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Bangladesh and India brace for Cyclone Remal

May 26, 2024

A superstorm is expected to make landfall in Bangladesh and India on Sunday, bringing storm surges and high winds. Cyclone Remal is the first cyclone in the Bay of Bengal ahead of this year's monsoon season.

A man stands on the bank of Kholpetua river with an umbrella before the Cyclone Remal hits Bangladesh
Bangladesh and India have experienced frequent severe storms in recent yearsImage: Mohammad Ponir Hossain/REUTERS

Tens of thousands of residents from Bangladeshi coastal villages fled their homes on Sunday for shelters further inland as an intense cyclone approaches over the Bay of Bengal before hitting Bangladesh and parts of neighboring India.

The Bangladesh Meteorological Department said Cyclone Remal would make landfall between 6:00 pm and midnight (1200-1800 GMT), bringing high waves and gales with gusts of up to 130 kilometers (81 miles) per hour.

The number of cyclones hitting the region has increased in recent years under the impact of climate change.

Airports, seaports closed

The airport in Bangladesh's second-largest city of Chittagong has closed, along with the country's three seaports, while  India's Kolkata airport will suspend flight operations from midnight on Sunday for 21 hours.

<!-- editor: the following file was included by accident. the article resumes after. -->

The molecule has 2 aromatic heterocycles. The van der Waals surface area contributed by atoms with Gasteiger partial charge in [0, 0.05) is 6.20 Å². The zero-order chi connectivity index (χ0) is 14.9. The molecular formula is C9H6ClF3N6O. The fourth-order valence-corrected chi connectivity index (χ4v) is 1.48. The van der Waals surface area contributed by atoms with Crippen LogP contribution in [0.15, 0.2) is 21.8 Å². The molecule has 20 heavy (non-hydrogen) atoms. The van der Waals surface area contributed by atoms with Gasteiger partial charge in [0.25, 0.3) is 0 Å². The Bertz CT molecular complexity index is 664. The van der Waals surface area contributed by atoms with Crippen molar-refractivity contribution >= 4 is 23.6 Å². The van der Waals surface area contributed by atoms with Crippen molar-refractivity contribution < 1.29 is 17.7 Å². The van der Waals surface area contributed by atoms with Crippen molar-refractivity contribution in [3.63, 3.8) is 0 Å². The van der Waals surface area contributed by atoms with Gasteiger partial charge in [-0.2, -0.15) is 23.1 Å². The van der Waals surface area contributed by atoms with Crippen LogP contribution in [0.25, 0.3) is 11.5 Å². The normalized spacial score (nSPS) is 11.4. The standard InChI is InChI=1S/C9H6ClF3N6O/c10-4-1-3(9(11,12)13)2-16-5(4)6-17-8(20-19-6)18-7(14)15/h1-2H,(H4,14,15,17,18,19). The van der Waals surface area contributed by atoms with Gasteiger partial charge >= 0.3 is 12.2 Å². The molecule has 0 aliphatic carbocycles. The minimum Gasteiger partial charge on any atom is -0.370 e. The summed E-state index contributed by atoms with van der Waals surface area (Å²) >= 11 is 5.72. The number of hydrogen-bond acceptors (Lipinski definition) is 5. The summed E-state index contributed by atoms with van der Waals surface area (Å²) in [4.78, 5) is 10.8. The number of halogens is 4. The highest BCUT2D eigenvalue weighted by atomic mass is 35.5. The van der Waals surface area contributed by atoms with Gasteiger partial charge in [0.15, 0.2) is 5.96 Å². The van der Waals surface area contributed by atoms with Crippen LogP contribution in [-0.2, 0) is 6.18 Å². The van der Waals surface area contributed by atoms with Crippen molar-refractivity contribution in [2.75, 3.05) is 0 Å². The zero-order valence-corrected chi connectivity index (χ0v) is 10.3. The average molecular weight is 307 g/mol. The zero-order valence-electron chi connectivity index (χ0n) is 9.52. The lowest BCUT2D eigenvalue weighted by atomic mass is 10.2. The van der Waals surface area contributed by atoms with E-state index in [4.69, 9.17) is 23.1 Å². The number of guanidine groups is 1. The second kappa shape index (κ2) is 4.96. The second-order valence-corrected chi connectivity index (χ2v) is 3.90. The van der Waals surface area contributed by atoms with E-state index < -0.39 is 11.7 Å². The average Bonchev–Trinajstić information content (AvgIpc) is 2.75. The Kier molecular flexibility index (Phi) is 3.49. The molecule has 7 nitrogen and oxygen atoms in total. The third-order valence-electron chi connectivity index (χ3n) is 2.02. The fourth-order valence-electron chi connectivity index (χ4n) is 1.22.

Bangladeshi authorities have raised the weather alert to its highest level. 

Fishers have been warned against taking to the sea, and an evacuation order has been issued for those in regions likely to be hardest-hit by the cyclone.

 Clouds over Kolkata
The Indian state of West Bengal with its capital, Kolkata, seen here, will be among the regions hit by the stormImage: Goutam Hore/DW

The Bangladeshi government's disaster management secretary, Kamrul Hasan, told AFP news agency that 4,000 cyclone shelters had been prepared along the Bay of Bengal coastline. 

He said some 78,000 volunteers were alerting coastal residents and helping evacuate vulnerable people.

The India Meteorological Department said in a statement that storms like Remal can uproot trees and cause major damage to thatched homes and power and communication lines.

tj/lo (Reuters, AP, AFP)